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Monogram dreams of my youth.

When I was building plastic models in the 70s, kits were the state of the art.
I always dreamed of building on of their big bombers in 1:48, but was never able to do it.
They were too expensive for a kid with a meagre weekly allowance, and even if I had been able to afford one I wouldn't have been able to build it well, much less paint it well.

The coolest one was the . I always had a weakness for sleek streamlined shapes. I still do, that's why I usually build ships.

I told my friend Lars about this childhood dream, whereupon he said:
‘‘You can have my Marauders, I've got three.’’
I immediately accepted the offer.

The plan for the build was utterly simple:
Build the kit out of the box, avoid all difficulties and then concentrate on the paint job.
For that reason I decided to build her flying, thereby avoiding wasting time on landing gears.
The underlying idea was to be true to my childhood dream. Therefore I painted her bleached olive drab with neutral grey undersides. None of those ugly invasion stripes!
Man, was it fun to airbrush those large surfaces with different shades of olive drab! Very different from the intricate paint jobs I usually do on my ship models
It was also very important that the wavy line between the olive drab and the neutral grey was diffuse (Sorry can't find the right english word right now) In reality the line was pretty sharp, but that was of no consequence. This was about making old dreams come true.
I was so eager to see the cool streamlined shape of her, that I temporarily taped the wings to the fuselage with masking tape, just to get a look at her.
As reference material I used a Magazine that featured the first review of the kit, including a Shep Paine diorama, and a booklet bought on a trip to London 1979.

I displayed the model over a Michelin map of northern France, that I used when I toured France on bike 1991. (I was a very keen touring cyclist at that time.)

When I posted some pics of the build on the IPMS-Stockholm forum, I got quite a response and it was decided that we start a ‘‘Monogram dreams of the youth’’ SIG. 13 models took part in the SIG at 08-OPEN 2014.
In April 2015 we'll do it again. Build your own ‘‘Monogram dreams of the youth model’’ and join in!

16 additional images. Click to enlarge.

15 responses

  1. Cool model & interesting Sig. Monogram was issuing Speedee-built wood & acetate models in my youth. Don't think I'd want to build those again.

  2. Great models! Taking me back to the 1980's when these kits were my pride and joy! Can still remember painting the BUFF by hand. No airbrush back then. Superb B-26.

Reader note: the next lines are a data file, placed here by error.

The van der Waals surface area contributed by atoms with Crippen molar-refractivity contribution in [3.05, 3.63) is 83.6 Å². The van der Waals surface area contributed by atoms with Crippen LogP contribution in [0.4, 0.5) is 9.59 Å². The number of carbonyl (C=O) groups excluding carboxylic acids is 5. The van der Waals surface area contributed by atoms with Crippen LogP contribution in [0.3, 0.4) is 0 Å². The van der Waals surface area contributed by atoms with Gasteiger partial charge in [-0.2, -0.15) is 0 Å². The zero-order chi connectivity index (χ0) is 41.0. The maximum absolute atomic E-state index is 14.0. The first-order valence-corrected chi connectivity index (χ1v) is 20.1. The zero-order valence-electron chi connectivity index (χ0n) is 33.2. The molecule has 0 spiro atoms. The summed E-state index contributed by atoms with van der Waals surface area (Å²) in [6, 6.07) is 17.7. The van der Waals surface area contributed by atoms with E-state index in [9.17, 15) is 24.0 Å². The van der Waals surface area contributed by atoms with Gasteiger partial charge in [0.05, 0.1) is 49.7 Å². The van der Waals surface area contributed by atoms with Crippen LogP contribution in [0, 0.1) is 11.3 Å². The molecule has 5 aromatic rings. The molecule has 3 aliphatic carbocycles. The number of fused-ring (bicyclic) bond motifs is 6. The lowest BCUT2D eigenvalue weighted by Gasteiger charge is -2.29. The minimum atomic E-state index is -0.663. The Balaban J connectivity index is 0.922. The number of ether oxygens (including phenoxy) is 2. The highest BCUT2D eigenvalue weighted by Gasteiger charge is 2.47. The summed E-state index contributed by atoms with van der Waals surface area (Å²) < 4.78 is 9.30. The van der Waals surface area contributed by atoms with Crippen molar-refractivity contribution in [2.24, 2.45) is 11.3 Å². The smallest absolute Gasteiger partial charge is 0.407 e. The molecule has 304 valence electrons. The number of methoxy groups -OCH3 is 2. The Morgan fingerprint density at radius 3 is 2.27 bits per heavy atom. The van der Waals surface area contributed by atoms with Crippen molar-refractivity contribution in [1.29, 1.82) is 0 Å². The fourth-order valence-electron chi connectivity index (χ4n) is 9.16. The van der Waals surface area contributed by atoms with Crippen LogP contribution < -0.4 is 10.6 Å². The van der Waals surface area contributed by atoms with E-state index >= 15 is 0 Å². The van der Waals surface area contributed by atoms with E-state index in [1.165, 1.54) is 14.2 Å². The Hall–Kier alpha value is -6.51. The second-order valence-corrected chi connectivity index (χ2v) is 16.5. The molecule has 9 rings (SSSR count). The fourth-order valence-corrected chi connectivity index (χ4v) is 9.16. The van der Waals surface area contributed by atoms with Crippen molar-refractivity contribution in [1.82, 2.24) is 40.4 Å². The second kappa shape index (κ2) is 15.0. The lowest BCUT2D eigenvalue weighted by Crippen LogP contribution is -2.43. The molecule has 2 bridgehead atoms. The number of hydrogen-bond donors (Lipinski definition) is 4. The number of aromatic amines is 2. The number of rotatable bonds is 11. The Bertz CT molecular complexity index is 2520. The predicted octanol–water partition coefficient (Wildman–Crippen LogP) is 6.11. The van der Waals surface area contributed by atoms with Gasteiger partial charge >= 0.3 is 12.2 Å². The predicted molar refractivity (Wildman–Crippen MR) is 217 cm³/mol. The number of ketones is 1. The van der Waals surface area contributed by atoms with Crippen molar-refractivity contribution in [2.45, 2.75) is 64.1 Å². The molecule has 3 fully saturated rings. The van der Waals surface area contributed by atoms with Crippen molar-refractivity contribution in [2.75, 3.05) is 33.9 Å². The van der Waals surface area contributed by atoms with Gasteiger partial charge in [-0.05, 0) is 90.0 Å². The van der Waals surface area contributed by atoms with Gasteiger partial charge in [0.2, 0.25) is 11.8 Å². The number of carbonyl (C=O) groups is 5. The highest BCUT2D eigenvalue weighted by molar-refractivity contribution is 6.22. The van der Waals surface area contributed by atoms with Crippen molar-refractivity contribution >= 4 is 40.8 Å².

3. Very nice Marauder, Ulf...those "old" Monogram kits were the best to be had way back when - and as far as I'm concerned, they STILL hold their own compared to the pricier imports of today's market. Too bad they still don't make 'em. So how do I 'join in' on that SIG...?

    • Thanks Craig! Joining in is done in two steps, that are easy or difficult, depending on how you build and where you live.

      1. Build an old Monogram kit. The goal is not do do a superdetailing job or anything like that. The goal is to FINISH the model, preferably in a way that corresponds to a boyhood dream.
      2. Exhibit the model at 08-OPEN in Stockholm 18-19 April.
        If traveling to Stockholm in April is too much of a hazzle, start your own local ‘‘Monogram dreams of the youth group’’

      Spread the gospel!

  4. Oh man, superb Marauder Ulf! Monogram heaven indeed. Let me in! 🙂

  5. Fine work, Ulf, on a rather demanding build. You did especially good work in and around the fuselage at the tail, including the tail-gunner clear part area. The kit nacelles are certainly no treat; yours are well done. Great build and authentic paint job.

  6. Ulf, great looking B-26 and an excellent idea for a SIG. Great to see a dream build fulfilled

  7. Very nice work on a kit that is definitely "not that easy."

  8. Interesting take on this kit, Ulf, and for the SIG idea too.

  9. Great idea and a very nice kit.

  10. Nice B 26 there Ulf.
    Well done mate.

  11. I don't think these kits existed when I was a kid in the 1950s, although I do remember someone buying me an American model car kit with lots of chrome, maybe it was a Ford Thunderbird, I'm not sure, and it was quite likely Monogram or Revell. However, I can see that you've done a good job with this B-26, and that you really enjoyed making your dream come true, great stuff!

  12. Very nice job Ulf. I love a great story attached to a model, and that one really brought back my own memories of those kits in the early '80s. At one point or another I built the B-17, B-24, B-25 and C-47. Never did the B-26 or B-29, but this is definitely inspiring me. As far as I am concerned, those old Monogram kits can still hold their own - great interior detail, and (for the most part) actually very accurate. The older, original moldings tend to fit better as the molds have gotten a bit worn.

    You did a really great job on this one, and more importantly it has a great story attached to it (one that I and many others totally relate to)!

    Well done!

  13. Thank you all!
    Telling my Monogram story apparently sparked some childhood memories.
    I can really recommend this way of dealing with with those childhood modelling dreams and memories. Get the kit, build it out of the box and have fun painting it.
    It's a great way of getting away from that superdetailing, historically correct AMS type of modelling that we too easily get stuck in.

  14. beautiful 26...the maps a great touch...the 52 and night lightning are extraordinary too

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